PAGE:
06
Feb 2015

Handling volatility

Handling volatility

Written by Hudson Adviser Ivan Fletcher

If ever there was a time to return to some core investment fundamentals, it is now. Uncertainty is driving markets, which is often the precursor for many bad investment decisions. Below are some tips and reminders on how to “Handle the Volatility”.

 

1. Block out the noise

In the short term, markets move, sometimes irrationally, based on news, spin, politics etc. But in the long-term, markets return to the fundamentals. There is no doubt that bad news sells. As investors, we are paying far too much attention to market events and second-guessing the outcomes. Currently markets are jumping based on political rumour – and we all know better than to make decisions based on second-guessing politicians. Turn the TV (news) off if you need to.

 

2. Remember your personal objectives and income needs

For instance, retirees should have three years of the income portion of their portfolio in defensive assets, including an adequate level of cash. If this is the case, then you should not be dependant on access to your investment portfolio right now. This will help you to avoid selling assets prematurely at low levels or large losses.

Don’t invest money set aside for personal needs in the hope to catch a quick profit on a share market rebound. This is gambling, even if the odds look good for a rebound.

Often, in extreme market events investors get spooked, including retirees who are known for selling down in favour of cash. The golden rule is to invest according to your own goals – not based news and even worse rumours of news (which we have a lot of lately).

 

3. Know you own asset allocation

And avoid making the assumption that your portfolio is falling at the same rate as the various global stock markets reported in the media. For example, if your super is in a balanced fund you may only have 60% in share market exposures.

 

4. Minor adjustments - not wholesale changes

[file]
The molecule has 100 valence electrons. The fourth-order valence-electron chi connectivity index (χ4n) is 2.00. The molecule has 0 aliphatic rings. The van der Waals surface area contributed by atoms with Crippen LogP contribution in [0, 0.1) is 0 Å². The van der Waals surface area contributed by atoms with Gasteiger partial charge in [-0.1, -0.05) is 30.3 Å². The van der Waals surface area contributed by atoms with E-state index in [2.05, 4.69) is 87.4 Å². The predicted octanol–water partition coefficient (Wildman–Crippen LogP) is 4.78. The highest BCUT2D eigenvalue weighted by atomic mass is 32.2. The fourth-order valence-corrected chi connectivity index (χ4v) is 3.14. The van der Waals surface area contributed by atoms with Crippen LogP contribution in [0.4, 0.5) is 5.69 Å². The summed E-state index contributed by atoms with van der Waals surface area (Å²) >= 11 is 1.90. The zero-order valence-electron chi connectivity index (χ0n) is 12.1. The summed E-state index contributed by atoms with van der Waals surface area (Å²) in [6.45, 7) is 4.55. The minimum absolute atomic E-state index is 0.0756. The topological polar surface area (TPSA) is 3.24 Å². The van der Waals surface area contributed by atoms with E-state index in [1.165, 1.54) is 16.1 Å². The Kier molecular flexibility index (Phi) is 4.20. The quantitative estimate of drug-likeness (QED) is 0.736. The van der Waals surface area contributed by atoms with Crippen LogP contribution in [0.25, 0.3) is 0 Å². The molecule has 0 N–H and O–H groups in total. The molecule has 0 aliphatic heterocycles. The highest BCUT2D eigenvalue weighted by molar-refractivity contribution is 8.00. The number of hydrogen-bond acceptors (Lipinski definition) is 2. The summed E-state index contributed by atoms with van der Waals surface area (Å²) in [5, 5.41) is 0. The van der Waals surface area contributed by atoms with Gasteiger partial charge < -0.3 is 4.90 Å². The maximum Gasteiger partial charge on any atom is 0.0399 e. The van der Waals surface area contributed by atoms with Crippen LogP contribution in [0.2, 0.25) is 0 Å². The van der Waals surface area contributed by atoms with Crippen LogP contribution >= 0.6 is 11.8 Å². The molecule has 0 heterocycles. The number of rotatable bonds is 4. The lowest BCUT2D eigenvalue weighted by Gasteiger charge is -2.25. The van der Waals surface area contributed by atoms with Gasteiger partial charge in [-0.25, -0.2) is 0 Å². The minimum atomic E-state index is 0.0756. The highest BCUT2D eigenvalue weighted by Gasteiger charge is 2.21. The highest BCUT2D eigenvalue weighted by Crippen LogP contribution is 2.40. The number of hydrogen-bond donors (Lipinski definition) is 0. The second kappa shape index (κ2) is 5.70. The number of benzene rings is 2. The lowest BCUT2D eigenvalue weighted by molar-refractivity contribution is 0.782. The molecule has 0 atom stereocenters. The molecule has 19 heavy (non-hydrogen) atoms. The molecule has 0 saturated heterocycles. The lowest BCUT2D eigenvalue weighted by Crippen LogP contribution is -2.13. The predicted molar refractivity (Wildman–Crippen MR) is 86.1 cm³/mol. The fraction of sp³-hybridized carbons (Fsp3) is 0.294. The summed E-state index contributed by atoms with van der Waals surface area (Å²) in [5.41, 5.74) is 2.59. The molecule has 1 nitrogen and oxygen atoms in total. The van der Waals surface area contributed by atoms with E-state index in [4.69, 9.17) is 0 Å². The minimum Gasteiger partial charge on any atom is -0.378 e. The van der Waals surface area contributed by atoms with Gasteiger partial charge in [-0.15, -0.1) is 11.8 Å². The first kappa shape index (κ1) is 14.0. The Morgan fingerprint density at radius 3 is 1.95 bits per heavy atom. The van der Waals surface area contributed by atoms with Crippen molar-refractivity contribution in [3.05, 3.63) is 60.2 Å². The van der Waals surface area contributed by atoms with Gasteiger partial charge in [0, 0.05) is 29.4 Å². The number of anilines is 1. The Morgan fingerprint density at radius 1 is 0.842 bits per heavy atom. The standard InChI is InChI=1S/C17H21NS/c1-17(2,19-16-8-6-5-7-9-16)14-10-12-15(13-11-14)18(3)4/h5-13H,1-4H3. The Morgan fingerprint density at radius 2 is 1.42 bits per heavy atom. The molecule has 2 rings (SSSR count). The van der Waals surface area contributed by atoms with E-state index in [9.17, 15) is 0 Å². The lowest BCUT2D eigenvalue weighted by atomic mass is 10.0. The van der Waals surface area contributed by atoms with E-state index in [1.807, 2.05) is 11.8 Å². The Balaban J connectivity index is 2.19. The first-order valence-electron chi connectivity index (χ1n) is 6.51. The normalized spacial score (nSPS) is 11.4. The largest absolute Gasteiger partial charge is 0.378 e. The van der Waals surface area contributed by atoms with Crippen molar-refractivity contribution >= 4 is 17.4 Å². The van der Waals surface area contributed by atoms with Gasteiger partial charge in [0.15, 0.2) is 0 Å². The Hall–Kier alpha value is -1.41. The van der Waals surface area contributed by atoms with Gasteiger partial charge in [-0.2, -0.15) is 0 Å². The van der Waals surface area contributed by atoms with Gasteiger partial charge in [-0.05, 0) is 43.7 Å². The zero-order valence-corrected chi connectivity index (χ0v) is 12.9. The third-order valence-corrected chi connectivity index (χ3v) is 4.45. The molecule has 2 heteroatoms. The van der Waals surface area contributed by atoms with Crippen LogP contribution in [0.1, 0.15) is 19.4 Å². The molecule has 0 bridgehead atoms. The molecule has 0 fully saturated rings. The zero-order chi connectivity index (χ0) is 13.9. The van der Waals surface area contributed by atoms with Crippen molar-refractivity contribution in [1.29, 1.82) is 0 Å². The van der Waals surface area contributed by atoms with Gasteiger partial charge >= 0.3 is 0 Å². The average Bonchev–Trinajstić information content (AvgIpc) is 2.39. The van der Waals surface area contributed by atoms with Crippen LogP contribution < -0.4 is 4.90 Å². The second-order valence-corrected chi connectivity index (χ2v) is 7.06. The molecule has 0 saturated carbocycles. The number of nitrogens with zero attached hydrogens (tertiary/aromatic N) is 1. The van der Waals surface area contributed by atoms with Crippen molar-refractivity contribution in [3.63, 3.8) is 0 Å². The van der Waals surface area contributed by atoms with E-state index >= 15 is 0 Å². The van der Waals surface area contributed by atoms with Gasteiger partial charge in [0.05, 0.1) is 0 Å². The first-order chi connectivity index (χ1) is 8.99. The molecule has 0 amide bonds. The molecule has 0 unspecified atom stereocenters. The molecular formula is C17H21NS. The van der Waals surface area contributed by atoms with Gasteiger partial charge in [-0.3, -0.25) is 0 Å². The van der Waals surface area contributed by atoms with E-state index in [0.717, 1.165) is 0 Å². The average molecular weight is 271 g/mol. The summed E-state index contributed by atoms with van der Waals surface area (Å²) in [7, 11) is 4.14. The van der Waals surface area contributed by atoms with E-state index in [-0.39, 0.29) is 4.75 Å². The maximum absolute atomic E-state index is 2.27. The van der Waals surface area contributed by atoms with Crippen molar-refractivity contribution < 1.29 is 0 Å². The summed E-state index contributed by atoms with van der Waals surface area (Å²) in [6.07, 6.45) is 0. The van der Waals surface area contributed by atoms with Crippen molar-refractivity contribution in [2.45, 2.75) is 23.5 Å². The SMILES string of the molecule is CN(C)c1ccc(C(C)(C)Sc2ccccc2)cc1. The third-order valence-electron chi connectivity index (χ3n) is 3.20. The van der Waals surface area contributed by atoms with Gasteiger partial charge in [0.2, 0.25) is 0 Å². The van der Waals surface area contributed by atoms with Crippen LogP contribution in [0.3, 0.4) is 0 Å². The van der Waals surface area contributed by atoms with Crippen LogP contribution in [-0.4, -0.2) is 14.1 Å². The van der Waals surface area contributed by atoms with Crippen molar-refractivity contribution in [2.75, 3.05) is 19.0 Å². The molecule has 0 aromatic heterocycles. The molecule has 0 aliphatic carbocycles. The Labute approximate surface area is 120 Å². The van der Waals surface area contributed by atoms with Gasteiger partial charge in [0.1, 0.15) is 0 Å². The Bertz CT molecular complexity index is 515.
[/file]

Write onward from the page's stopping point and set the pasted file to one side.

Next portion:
Refrain from making wholesale changes that involve moving large investments around. Fund redemptions and switches can sometimes take days or even weeks to finalise, and by then the market could have moved significantly (weekly moves of up to 5% are not uncommon in the current market).

However, sharp market movements can provide investors with an opportunity to realign their asset portfolio allocation towards their original risk profile.

Accumulators can use down times to re-weight to growth allocations. Retirees can use up times to re-weight to defensive cash and fixed interest. This approach is consistent with the old investment principle of selling some assets at higher prices and buying other assets at lower prices.

 

5. Recoveries and upward trends can be just as unpredictable as losses

Markets move quickly and if and when a recovery comes, it is also likely to be swift, so market timing and trading in and out could leave you even worse off if / when you get it wrong.

 

6. Dollar-cost averaging

Making regular investments over a period of time can help investors avoid the worst possible outcome (investing at the peak of the market). It also enhances long-term returns and helps with investor confidence. If you want to invest but can’t convince yourself that now is the right time – there will never be a right time. Fear of further falls or fear you have missed the boat (after an upswing) will always hold certain personality types back. If this is you, averaging into the market is a great way to break through your fears and commit to your long-term strategy.